“Elephant in the Room” – Direct Translation of the Tipiṭaka

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    • #36852


      A couple of questions regarding latest wonderful post:

      “Elephant in the Room” – Direct Translation of the Tipiṭaka”

      “Deep concepts in those suttas were explained to the general public in their native languages by bhikkhus. Furthermore, three commentaries were written in Pāli during the time of the Buddha.”

      (1) Does the phrase “saka nirutti” mean “in their native languages”?

      (2) Can we speculate that the Buddha himself may have read these three commentaries and approved of them?

      This is fascinating; I’ve always thought that everything was oral during the time to the Buddha.


    • #36859

      One follow up question:

      They were convinced that Dhamma required new re-formulations to meet the needs of new ages, new populations, and new social circumstances. So they set out to produce new literature, which ultimately came to be known as Mahāyāna Buddhism.

      Within those heydays of Mahāyāna Buddhism, it corrupted Theravāda Buddhism in Sri Lanka and other Asian countries.

      These actions by early Mahayanists would be anantariya kamma, wouldn’t they? Creating schism in the Sangha.

    • #36867

      Lang’s (cubibobi) questions:

      (1) Yes.

      (2) I am not certain that those commentaries were actually written or just composed (just like the rest of the Tipitaka). I have revised that in the post as:
      “.. Furthermore, three commentaries were composed in Pāli during the time of the Buddha. Per the Sinhala version of those three commentaries, one was the work of Ven. Sariputta and the other two attributed to Ven. Mahākaccāna (or Mahākaccāyana.)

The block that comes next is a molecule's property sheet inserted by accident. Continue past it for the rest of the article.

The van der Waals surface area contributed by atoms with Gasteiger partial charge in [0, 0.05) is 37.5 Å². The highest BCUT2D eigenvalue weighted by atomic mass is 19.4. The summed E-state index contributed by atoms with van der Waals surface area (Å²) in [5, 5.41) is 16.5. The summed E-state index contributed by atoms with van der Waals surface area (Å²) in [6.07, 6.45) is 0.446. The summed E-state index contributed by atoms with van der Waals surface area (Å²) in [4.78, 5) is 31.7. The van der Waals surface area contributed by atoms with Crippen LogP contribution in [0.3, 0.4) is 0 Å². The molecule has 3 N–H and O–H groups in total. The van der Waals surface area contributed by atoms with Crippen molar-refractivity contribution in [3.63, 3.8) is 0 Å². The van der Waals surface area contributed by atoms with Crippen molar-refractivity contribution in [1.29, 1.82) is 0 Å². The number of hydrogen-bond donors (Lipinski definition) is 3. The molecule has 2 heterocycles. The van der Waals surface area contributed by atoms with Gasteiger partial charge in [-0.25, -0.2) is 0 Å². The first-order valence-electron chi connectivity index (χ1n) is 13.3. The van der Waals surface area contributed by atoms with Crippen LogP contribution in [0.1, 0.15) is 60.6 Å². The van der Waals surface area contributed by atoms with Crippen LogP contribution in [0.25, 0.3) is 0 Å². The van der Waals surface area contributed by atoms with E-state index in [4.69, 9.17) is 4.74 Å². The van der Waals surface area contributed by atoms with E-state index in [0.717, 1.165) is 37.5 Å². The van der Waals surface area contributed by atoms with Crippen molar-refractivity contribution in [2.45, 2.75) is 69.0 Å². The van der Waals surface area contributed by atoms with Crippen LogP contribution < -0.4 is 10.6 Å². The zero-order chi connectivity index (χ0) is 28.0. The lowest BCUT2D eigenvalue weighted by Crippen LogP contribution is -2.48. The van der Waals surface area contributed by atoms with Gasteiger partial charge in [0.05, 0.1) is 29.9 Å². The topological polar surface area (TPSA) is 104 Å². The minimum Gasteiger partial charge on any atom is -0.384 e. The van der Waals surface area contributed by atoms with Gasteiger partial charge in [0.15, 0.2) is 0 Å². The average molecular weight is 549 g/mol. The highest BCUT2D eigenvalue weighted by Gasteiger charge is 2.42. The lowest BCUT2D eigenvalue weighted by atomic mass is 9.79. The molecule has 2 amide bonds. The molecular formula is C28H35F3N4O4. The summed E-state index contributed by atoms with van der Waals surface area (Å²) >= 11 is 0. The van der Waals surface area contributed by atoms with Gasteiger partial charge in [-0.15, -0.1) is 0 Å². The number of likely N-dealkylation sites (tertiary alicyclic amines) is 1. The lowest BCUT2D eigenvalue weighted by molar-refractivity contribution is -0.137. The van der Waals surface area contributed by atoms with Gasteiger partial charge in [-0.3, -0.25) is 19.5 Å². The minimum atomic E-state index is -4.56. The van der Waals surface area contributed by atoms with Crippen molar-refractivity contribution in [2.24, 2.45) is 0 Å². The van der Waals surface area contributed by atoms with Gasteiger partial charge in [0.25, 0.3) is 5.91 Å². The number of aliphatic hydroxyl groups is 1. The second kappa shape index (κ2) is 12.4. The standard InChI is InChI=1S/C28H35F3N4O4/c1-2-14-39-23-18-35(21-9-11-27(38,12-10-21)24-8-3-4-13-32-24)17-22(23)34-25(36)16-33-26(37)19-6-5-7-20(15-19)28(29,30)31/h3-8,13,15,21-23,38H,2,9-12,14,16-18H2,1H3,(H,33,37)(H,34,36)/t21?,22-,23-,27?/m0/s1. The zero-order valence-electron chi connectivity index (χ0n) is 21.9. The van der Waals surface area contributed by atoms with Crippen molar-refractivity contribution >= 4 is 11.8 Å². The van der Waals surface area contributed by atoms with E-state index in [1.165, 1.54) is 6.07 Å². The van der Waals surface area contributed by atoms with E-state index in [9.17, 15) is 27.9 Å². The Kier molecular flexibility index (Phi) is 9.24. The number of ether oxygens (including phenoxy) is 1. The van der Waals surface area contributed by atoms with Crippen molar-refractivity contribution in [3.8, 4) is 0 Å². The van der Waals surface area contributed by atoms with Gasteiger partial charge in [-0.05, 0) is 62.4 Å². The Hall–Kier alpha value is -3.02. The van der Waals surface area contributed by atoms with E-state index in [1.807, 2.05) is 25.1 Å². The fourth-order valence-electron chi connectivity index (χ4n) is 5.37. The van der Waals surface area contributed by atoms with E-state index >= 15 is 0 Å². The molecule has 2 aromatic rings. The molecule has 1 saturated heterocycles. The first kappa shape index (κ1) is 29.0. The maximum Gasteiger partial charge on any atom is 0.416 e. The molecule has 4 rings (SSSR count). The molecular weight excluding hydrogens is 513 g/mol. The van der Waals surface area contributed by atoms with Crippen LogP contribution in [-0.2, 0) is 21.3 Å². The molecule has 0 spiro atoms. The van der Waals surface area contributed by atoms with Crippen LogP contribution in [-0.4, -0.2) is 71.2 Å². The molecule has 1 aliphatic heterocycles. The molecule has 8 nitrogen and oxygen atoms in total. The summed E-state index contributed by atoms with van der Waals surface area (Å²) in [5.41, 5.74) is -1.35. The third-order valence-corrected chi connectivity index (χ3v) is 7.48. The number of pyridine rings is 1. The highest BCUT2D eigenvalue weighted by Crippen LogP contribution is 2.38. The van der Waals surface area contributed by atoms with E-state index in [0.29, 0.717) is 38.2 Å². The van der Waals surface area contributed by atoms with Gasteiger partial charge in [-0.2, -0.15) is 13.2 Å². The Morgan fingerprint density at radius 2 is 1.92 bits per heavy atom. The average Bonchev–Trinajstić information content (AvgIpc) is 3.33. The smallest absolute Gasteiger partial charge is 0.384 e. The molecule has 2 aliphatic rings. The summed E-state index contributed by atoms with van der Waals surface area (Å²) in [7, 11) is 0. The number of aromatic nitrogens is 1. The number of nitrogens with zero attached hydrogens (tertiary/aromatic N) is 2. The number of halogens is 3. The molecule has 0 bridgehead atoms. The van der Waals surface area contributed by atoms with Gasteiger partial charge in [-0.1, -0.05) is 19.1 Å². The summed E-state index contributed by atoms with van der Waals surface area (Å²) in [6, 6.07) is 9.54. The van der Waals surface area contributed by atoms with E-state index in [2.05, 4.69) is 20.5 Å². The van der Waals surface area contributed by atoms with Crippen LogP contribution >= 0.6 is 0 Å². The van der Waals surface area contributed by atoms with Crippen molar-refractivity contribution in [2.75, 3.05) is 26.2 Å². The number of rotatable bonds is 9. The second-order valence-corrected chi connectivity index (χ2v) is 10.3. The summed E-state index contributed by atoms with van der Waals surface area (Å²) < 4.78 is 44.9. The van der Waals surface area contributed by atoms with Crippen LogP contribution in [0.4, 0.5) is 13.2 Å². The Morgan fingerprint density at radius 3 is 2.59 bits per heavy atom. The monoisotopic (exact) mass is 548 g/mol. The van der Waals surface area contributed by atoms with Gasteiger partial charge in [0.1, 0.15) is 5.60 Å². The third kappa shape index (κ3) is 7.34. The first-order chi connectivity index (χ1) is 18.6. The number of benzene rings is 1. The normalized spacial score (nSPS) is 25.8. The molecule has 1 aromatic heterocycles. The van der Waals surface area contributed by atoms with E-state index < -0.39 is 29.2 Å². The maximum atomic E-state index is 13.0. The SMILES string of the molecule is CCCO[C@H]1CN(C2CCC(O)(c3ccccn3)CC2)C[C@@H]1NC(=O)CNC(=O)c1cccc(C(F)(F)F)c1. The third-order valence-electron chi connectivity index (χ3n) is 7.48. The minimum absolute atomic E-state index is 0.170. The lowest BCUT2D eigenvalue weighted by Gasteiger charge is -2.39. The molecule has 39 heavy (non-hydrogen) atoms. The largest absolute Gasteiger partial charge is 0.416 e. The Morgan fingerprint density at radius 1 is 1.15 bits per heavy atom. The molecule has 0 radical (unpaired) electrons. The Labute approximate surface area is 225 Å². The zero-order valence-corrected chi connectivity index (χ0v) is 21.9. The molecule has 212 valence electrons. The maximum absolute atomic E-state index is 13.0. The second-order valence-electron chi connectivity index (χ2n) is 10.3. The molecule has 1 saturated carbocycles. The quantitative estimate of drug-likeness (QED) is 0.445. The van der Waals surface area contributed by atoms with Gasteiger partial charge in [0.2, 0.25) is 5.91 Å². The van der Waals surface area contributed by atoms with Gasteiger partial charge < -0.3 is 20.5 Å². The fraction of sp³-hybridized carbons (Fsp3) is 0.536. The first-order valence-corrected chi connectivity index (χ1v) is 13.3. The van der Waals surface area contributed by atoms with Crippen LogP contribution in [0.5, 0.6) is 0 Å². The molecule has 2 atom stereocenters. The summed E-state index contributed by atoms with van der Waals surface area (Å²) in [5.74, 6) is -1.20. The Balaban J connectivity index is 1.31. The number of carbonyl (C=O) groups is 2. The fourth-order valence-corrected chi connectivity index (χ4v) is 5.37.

#3, #4: Yes. Those certainly qualify as “distorting Buddha Dhamma.”
      – I am not sure whether they qualify as anantariya kamma. But it is a serious offense.
      For example, “AN 2.25” is a short sutta that says: “Dveme, bhikkhave, tathāgataṃ ­nābbhā­cik­khanti. Katame dve? Yo ca neyyatthaṃ suttantaṃ neyyattho suttantoti dīpeti, yo ca nītatthaṃ suttantaṃ nītattho suttantoti dīpeti. Ime kho, bhikkhave, dve tathāgataṃ ­nābbhā­cik­khantī” ti.
      Translation (to provide the idea): “Monks, these two people slander the Tathagata. Which two? One who briefly explains a deep discourse when it needs a detailed explanation. The other explains a discourse in detail whose meaning is already clear. These are two who slander the Tathāgata.”
      – Two perfect examples of the first type of slander say that the words anicca and anatta are fully explained by “impermanence” and “no-self.” Those two concepts require detailed explanations.

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